Anne Coray’s poetry collections include Bone Strings, A Measure’s Hush, and Violet Transparent. She is coauthor of Lake Clark National Park and Preserve and coeditor of Crosscurrents North: Alaskans on the Environment. The recipient of grants and a fellowship from the Alaska State Council on the Arts and an Individual Artist Project Award from the Rasmuson Foundation, she lives at her birthplace on remote Qizhjeh Vena (Lake Clark) in southwest Alaska.
Unflinching, elegiac, and sometimes fueled with invective, Violet Transparent examines loss in both the natural and human landscapes. Anne Coray does not shy away from political or environmental commentary, but she knows when to pull back and let the poem be a poem. This collection dares to follow in the footsteps of luminaries like W. S. Merwin and William Heyen, poets whose deep and compassionate regard for nature informs and makes imperative their work.
In "This Close to Permanence” Anne Coray looks into a lake and thinks, "Nothing I’ve made has such beauty of fusion.” Several poems later she asks, "Is it possible, then, to reconcile division?” This, then, is the struggle of this fine poet: by way of the poem, despite lament and anger over our accelerating natural and spiritual losses—to achieve a sustaining vision of language and place that might hold for her listeners, too. Nothing, of course, is certain—”Ask the great auk about guarantees”—but poem after poem here achieves an earned stay against despair, against resignation. I’ve read Violet Transparent with admiration and gratitude. Willliam Heyen
Violet Transparent is an exact, and exacting, map of the heart’s north country, where "the snow-graced peaks reflect/ what most of us come to know:/ the best we can have is the welcome/ of looking through.” Anne Coray knows such welcome, and in these poems she proves herself to be a fearless and inventive explorer of a land that most of us but glimpse in dream or from a great distance. Hers is "a furious faith/ in the righting of wrongs.” Violet Transparent helps us see the world aright.
International Writing Program
University of Iowa
Anne Coray's poems are deeply satisfying for their graceful combination of devotions, to the natural — animal/vegetable/mineral — and to the way nature resonates in us, the humans who live in a "sacred space." She is keenly observant, sensitive without swooning, and conveys both the loveliness and the brutality of her world in a complex and disciplined language. Rosellen Brown
Anne Coray’s poems in Bone Strings emanate an intuitive sense of the Alaskan wilderness where she grew up. As one who is intimate with landscape, she is able to bypass the tendency to conceive wilderness as a pristine, magical presence. Instead, through her poems, she meanders the fractured line between harshness and beauty. She readily confronts the odds of survival and exposes the reader to a certain reality not only about the wilderness of nature but also about the wilderness of self.
Her poems are attentive to the plight of wildlife as civilization encroaches. The walrus, the moose, the ptarmigan, the wolves are just some of the presences with which she interrelates in her poems, and even if they fail in their individual struggle to survive, she draws on the continuity of nature as an active setting to death’s inevitable presence. In the poem “Elegy for Four Wolves Killed by a Neighbor Last December,” the opening line, which lends the book its title, reverberates with this sense of a cosmic presence lending continuity to a harsh reality:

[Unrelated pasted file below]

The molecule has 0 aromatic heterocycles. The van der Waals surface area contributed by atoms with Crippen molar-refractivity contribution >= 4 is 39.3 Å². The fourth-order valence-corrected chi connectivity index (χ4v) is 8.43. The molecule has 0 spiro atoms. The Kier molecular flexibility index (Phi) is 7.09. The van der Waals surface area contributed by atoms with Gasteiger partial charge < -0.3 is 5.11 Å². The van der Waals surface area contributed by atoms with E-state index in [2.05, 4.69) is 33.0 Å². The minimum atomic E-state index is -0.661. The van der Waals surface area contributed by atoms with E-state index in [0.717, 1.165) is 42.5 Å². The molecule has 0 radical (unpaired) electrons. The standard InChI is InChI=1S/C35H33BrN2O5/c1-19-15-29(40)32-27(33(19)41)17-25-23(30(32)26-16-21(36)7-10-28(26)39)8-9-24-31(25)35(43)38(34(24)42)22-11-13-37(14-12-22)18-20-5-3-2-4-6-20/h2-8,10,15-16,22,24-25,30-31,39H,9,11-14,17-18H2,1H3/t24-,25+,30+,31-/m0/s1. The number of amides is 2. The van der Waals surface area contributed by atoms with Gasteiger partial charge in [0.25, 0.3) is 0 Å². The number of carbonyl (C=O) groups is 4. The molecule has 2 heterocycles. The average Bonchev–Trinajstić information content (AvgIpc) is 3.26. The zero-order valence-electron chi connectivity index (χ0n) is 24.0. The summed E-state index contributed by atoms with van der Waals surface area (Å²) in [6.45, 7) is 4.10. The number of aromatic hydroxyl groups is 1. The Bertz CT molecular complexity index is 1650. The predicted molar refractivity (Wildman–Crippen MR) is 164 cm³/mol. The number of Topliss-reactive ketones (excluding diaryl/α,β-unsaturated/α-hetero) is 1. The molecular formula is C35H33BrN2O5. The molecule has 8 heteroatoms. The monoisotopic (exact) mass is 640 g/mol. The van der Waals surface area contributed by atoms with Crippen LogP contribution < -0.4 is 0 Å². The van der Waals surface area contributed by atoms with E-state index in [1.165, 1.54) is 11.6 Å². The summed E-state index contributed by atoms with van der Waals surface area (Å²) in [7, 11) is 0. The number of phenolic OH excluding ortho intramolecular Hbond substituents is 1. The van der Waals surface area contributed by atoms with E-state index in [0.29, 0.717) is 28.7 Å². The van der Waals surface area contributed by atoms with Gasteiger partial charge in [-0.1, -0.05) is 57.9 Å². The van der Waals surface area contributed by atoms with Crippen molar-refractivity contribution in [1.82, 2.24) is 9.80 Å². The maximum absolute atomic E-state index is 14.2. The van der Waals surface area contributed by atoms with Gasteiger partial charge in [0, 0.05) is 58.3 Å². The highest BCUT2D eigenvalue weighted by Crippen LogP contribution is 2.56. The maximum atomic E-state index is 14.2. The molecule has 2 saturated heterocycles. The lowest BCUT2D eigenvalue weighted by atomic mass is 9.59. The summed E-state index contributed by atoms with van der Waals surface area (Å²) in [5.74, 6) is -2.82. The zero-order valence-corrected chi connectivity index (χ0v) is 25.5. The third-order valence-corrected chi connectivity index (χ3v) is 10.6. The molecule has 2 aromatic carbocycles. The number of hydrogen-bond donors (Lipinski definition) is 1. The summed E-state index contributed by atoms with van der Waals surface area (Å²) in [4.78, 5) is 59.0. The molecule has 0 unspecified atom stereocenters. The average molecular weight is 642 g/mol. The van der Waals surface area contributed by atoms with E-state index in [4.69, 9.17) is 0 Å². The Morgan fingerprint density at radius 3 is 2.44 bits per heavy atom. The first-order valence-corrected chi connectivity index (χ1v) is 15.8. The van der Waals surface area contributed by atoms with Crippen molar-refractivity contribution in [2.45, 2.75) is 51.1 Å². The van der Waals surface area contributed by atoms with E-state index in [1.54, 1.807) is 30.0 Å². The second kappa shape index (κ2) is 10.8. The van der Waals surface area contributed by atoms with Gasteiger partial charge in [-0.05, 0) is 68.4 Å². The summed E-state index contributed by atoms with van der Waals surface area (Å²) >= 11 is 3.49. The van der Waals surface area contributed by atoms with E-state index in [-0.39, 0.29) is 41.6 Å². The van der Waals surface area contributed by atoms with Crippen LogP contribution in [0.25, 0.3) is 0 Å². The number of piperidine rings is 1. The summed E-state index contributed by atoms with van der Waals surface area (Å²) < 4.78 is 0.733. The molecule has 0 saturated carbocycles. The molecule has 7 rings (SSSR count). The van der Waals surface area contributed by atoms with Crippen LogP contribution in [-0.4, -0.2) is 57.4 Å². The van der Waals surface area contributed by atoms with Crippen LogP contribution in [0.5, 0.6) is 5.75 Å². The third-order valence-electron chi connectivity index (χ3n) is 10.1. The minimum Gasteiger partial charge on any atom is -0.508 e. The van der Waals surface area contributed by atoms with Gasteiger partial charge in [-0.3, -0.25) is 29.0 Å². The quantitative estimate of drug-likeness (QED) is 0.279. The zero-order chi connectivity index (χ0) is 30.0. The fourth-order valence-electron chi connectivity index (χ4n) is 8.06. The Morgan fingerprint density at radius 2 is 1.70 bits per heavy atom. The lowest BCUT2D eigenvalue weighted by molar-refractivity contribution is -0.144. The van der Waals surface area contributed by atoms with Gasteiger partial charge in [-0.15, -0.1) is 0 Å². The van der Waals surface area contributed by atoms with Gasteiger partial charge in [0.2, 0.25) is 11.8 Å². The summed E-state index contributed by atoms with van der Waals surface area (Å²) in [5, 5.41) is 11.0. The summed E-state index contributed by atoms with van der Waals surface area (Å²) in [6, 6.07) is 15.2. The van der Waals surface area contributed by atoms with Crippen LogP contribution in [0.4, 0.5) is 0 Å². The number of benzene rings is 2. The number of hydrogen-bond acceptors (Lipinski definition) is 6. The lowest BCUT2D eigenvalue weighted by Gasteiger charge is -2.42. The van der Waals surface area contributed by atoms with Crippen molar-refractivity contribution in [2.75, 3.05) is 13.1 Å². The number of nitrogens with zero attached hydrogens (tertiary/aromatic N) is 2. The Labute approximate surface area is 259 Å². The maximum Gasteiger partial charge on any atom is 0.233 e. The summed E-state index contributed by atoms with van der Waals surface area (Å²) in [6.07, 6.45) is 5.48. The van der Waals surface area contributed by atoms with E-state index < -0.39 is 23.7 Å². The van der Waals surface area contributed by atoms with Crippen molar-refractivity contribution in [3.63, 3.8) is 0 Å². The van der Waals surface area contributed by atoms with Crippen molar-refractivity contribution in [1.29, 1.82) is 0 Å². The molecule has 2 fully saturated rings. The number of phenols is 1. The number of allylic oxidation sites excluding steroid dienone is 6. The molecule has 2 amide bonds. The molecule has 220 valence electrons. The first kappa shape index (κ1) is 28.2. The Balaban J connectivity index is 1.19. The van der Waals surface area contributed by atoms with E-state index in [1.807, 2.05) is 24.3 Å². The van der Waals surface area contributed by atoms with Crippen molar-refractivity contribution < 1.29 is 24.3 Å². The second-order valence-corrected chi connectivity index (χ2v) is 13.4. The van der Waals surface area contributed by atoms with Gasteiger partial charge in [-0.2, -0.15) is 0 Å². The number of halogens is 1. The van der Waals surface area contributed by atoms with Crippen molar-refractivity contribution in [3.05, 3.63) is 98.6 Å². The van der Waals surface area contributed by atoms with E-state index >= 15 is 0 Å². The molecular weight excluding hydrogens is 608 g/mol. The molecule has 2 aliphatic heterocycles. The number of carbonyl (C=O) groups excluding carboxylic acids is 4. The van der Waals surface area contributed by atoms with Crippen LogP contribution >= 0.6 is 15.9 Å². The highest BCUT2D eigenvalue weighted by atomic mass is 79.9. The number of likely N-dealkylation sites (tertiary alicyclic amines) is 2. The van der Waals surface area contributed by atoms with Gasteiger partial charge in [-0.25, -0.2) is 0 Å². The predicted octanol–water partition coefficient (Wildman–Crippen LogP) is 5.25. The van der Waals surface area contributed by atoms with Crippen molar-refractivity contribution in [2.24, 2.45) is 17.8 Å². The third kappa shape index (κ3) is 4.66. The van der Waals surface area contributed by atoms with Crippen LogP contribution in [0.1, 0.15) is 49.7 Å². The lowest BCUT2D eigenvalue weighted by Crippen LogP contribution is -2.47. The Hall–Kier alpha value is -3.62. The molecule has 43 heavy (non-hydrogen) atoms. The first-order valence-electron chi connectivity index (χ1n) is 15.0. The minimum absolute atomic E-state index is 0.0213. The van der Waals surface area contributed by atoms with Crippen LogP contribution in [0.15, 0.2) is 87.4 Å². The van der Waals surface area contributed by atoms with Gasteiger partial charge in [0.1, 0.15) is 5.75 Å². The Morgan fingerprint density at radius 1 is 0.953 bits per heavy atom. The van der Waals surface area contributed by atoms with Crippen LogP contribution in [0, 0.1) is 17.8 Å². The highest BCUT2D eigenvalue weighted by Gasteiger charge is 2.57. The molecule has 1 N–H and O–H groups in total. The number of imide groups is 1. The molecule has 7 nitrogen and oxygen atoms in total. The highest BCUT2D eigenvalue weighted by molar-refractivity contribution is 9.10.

wind strums its bone strings.
Ravens too make their music, plucking
the last fish scraps from the ice.
Beneath Sleeping Lady
Coray’s attention to nature goes beyond a sense of place. Her most genuine lines reveal how nature transforms the self. In the same poem, she continues, “And I am still worrying transitions, / stuck in a brutal month of blood and skins.” This sense of transition permeates her poems. Another example is found in “The Unexalted,” where she leads us again to the interaction of landscape with self: “The land / only collects our grief; the stars release it, untraceable, anonymous.”
Throughout her poems, her treatment of the human presence is as fragile as that of wildlife. She writes of a father who died in flight, of a mother waiting. In the poem “Alaskan,” she opens with the line, “Here, death is common by air,” acknowledging in her steady voice what one accepts from living on the edge of wilderness. Yet, even in this knowledge, she doesn’t give over to the finality of death, but instead she gives the reader a sense of its place in the cosmic world:
So they are given over:
flying a Cook
or a mountain pass,
there are little puffs
that make the airplane shudder,
breaths of the invisible
reclaiming their position
in the sun-washed sky.
Even though these poems are anchored in the Alaskan landscapes, they have a tendency to appeal to the universal meandering in each of us. In the same poem, she draws up images as universal as Penelope waiting for the return of Ulysses, only here the women do not wait for return from the sea, but from the sky:
fog and overloaded planes
take many, and widows lie
in star-laced beds,
the names of the unburied
soft upon their lips.
In her seamless transitions, Coray’s references to language infiltrate the imagery of external and internal landscapes. In the poem “Kinships,” she gives us, in her own words, the “landscape of tongue.” Here again, she underscores that fine line between beauty and harshness by giving wilderness its own voice, “the river’s throat learning / its earliest course,” leading us to “the world awash with voice,” which is as good a description as any for her book — a world awash with voice. Katie Kingston in www.poetrywest.org/review1.htm
HOMEPAGE (ANNE CORAY) : http://annecorayalaska.com/Bio-1.html